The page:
GRAND RAPIDS, Mich. (WOOD) — Michigan reported 2,716 more confirmed cases of coronavirus and 33 additional related deaths over the weekend.
The Monday update, which contains two days’ worth of data because numbers are not released on Sundays, brings the total number of cases in Michigan to 865,349 since the start of the pandemic in March 2020 and the total number of related deaths to 18,239.
On Saturday, labs tested 30,358 samples for the virus and 2,431 were positive, a rate of 8.01%. On Sunday, 24,067 samples were tested and 1,571, or 6.53%, were positive.
The number of positive tests is not the same as the number of new cases because people may be tested more than once. Additionally, testing numbers are from a single calendar date, while the number of new cases lists the increase since the last time the state compiled the data; these two time frames do not match up precisely.
The state has added 61 more schools to its list of outbreaks at K-12 schools, colleges and universities, bringing the total number it is tracking at such institutions to 331. Only one of the new outbreaks involved more than 10 cases and most were only two or three.
Michigan has hit is first COVID-19 vaccination milestone, with 55.02% of people over the age of 16 having gotten at least one dose. Under benchmarks set by Gov. Gretchen Whitmer and her administration, that means in 14 days, all sectors of work may return in person.
Whitmer Tweeted a video statement congratulating Michigan on reaching the goal.
Whitmer has promised further restrictions will be loosened after the state hits 60%, 65% and then finally 70%.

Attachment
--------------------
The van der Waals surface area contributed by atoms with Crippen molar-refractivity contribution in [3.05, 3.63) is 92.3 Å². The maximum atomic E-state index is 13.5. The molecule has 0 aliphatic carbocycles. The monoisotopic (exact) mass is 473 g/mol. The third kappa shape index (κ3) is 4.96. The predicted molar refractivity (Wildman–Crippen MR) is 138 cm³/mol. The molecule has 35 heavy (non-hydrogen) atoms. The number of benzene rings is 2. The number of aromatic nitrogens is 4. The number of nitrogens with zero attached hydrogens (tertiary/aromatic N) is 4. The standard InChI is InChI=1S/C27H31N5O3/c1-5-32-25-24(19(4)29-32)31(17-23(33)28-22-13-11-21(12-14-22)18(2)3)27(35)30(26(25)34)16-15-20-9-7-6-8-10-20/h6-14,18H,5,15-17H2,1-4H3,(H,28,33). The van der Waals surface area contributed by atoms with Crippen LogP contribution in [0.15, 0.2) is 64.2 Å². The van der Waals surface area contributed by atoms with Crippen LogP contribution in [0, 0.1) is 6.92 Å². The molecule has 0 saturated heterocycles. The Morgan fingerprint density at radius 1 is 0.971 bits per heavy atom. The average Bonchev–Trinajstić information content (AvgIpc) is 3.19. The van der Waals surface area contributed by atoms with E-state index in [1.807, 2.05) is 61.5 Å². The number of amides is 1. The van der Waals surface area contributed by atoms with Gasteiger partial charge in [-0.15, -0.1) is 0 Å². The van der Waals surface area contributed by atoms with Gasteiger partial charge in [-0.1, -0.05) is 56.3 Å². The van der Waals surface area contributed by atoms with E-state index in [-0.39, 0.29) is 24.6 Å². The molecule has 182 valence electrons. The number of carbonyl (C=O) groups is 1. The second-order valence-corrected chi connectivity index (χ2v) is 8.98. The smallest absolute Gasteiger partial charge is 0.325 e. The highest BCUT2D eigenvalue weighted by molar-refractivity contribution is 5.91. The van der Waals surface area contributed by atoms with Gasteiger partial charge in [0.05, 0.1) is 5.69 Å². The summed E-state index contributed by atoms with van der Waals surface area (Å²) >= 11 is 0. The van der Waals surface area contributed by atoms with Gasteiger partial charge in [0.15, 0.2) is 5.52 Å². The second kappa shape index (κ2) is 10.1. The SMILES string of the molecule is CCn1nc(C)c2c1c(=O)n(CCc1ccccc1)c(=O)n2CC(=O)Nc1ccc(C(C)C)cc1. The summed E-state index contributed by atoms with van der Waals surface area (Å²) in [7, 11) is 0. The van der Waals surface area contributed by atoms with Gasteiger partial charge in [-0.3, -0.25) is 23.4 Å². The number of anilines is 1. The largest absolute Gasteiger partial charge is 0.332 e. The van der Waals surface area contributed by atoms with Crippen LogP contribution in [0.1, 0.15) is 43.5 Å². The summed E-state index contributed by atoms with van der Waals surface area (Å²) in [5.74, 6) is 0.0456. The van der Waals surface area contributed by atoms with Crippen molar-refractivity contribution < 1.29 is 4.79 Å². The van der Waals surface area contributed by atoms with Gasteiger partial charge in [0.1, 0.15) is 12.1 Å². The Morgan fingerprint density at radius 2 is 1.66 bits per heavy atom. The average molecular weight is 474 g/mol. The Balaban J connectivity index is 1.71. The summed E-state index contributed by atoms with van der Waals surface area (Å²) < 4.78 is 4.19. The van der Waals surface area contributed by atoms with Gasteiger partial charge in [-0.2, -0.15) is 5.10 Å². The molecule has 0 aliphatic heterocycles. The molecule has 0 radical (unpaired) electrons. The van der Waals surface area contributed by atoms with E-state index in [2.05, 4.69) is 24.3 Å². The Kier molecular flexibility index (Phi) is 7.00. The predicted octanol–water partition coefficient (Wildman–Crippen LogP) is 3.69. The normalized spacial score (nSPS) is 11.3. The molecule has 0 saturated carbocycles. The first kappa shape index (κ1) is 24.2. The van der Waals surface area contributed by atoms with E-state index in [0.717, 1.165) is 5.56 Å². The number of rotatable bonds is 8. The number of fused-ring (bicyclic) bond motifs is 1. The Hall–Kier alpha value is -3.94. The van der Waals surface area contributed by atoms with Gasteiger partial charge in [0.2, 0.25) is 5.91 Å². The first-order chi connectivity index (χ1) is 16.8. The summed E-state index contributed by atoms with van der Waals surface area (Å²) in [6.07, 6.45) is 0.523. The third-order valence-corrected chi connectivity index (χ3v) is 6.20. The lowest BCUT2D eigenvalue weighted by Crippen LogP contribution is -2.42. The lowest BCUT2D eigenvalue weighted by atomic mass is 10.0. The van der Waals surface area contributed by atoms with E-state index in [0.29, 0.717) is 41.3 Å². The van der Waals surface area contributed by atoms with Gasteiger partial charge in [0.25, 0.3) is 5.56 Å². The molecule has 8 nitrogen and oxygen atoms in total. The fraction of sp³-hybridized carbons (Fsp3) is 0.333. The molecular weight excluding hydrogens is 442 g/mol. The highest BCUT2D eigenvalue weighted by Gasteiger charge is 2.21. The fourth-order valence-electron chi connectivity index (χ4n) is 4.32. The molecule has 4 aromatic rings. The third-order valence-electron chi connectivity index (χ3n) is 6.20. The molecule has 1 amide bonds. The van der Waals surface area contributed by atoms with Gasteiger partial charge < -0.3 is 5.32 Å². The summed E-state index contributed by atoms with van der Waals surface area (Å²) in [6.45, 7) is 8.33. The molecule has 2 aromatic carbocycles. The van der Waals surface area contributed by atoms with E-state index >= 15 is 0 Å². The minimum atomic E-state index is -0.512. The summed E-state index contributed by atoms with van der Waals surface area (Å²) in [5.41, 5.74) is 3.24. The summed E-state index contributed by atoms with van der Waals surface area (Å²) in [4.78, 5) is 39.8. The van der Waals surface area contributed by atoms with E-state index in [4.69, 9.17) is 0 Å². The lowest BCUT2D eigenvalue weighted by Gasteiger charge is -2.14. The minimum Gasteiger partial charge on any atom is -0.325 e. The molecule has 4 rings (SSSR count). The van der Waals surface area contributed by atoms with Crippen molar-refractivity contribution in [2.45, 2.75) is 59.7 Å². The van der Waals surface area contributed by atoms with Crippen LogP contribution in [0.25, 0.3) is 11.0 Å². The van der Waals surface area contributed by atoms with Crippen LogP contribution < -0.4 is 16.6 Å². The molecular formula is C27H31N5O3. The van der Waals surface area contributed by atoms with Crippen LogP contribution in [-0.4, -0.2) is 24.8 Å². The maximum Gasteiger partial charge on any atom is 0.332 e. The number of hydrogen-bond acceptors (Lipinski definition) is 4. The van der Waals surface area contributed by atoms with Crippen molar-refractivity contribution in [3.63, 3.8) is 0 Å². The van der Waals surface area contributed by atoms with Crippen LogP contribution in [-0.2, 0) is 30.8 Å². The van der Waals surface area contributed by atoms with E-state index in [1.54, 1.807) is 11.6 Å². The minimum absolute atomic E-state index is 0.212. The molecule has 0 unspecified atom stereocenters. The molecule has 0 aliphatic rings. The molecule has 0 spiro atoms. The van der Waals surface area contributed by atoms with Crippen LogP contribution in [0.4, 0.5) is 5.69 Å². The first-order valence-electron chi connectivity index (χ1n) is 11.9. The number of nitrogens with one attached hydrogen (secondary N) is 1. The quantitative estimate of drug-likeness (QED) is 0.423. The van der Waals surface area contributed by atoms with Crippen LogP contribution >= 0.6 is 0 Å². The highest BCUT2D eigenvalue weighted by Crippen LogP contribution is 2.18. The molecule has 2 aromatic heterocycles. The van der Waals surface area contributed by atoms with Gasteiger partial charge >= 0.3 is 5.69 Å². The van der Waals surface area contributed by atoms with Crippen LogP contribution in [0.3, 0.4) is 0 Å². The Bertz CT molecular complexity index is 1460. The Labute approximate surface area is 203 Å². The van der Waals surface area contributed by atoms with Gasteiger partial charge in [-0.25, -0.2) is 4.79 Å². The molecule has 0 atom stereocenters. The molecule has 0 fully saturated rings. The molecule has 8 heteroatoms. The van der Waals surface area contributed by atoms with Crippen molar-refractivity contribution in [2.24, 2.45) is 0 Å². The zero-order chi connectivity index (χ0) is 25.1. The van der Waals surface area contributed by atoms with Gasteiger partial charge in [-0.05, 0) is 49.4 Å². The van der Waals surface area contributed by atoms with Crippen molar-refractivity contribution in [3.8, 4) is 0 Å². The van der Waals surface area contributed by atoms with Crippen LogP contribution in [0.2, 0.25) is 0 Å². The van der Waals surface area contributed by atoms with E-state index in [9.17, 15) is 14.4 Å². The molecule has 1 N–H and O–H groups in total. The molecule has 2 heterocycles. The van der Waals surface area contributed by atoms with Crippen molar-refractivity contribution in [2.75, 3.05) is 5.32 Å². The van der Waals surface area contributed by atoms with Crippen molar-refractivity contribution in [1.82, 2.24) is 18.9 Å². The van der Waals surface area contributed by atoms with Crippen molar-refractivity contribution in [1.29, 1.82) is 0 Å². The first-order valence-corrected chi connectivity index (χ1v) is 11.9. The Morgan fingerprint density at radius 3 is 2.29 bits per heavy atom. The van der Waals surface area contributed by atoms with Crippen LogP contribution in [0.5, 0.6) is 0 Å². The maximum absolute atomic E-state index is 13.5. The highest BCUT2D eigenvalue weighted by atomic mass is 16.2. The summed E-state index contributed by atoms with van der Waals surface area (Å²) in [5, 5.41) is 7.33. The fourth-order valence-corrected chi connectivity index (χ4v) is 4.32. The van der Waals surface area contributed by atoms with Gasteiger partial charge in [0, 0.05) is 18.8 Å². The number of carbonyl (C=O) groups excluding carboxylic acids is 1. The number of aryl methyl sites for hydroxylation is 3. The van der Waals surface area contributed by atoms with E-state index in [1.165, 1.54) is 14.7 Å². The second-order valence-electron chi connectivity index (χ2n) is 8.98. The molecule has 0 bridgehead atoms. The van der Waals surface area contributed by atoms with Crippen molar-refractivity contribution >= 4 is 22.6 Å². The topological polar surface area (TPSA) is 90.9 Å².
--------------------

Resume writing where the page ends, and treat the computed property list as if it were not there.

I’m excited to announce that 55% of Michiganders have gotten their first dose of the COVID-19 vaccine. This is a huge milestone in getting #MIVaccToNormal and means that on May 24 we can return to in-person work. If you haven’t yet, please schedule a vaccine appointment today. pic.twitter.com/Q827k3Rhii— Governor Gretchen Whitmer (@GovWhitmer) May 10, 2021
In all, nearly 7.3 million doses have been administered in the state. Demand for first doses has dropped off as health officials say that most people eager to get the shot have already had the opportunity to do so. They are working now to reach people who are hesitant and those who are willing to get the shot but just don’t want to have to make an appointment.
While numbers are still high, Michigan continues to see its virus metrics improve. The average test positivity rate has been declining since early April has now dropped to around 11%. Case rates have been dropping for more than four weeks. The hospital inpatient census has been going down for three weeks and is now lower than it has been since late March.
Daily deaths, a lagging metric, are no longer climbing and have been level for the last few weeks.